Treatment for individual Bi syndromes will be discussed next month.
For further information about accupressure points visit
Please also enjoy all of Dr. Ward’s web resources:
I received this reminder from Riva’s Remedies – a great resource for healing your horse.
Marijke van de Water (B.Sc., DHMS) is an Equine Health & Nutrition Specialist, Homeopathic Practitioner, Medical Intuitive & Healer and naturally…a teacher and author! Many thanks to her for spreading her great work and guidance.
Homeopathy to the Rescue
Homeopathy is a natural system of medicine dating back 200 years ago. While North America is slowly accepting homeopathy as an established form of medicine it is a widely accepted modality in Europe, UK, India and Latin America. Homeopathic remedies are highly diluted doses of substances to stimulate the body’s own healing mechanism to promote health.The use of homeopathic medicines – popularly known as remedies – is based on the discovery that natural substances are capable of curing the same symptoms that they can cause – “The Law of Similars”.
For example, homeopathic (or diluted) onion treats eye and nose allergies, homeopathic ipecac treats nausea and vomiting and homeopathic influenza virus treats cold and flu symptoms.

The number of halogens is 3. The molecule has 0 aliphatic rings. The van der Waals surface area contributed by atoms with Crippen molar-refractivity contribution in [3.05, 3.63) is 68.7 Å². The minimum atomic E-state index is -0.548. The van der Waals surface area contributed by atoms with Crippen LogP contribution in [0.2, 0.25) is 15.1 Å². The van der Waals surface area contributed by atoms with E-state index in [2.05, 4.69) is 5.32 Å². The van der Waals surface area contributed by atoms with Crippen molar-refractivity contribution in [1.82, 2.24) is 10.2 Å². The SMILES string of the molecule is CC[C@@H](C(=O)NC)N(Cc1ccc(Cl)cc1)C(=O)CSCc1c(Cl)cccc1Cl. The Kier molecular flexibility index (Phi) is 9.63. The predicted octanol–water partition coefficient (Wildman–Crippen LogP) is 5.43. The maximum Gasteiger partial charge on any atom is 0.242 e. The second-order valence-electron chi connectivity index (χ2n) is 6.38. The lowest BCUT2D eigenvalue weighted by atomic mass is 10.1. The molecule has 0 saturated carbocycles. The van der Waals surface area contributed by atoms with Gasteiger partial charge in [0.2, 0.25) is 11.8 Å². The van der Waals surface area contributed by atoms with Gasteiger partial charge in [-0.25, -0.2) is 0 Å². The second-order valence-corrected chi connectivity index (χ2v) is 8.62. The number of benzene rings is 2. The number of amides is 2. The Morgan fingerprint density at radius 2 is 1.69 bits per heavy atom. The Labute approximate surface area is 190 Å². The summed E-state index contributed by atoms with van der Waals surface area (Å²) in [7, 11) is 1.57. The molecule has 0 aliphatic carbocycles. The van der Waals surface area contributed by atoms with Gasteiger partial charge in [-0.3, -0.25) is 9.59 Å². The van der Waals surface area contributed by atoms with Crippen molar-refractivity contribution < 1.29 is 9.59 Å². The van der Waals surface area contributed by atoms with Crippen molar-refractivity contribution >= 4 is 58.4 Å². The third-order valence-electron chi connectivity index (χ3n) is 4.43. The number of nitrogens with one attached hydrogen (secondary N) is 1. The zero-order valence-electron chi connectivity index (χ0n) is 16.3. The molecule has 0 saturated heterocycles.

Riva’s Remedies homeopathics are formulated as easy-to-use combination remedies to address common situations.
Visit Riva’s Remedies for more information.
Sharing a story from Marijke van de Water of Riva’s Remedies…
Holly is a 6 year old Arab mare from B.C., Canada who was afflicted with severe laminitis in all four hooves in May 2012; she was unable to walk or even stand some days and spent days laying with ice packs on all four feet. By June of the same year both Holly’s progress and prognosis were poor. Thus Holly’s owner Diane Armitage contacted Marijke for help in healing Holly’s very sore hoof condition. This case was of interest to Marijke because while the majority of cases of laminitis are caused by feed imbalances, leaky gut, Equine Metabolic Syndrome, lack of movement and/or poor hoof trims, Holly’s case was more complex and her laminitis was multi-factorial.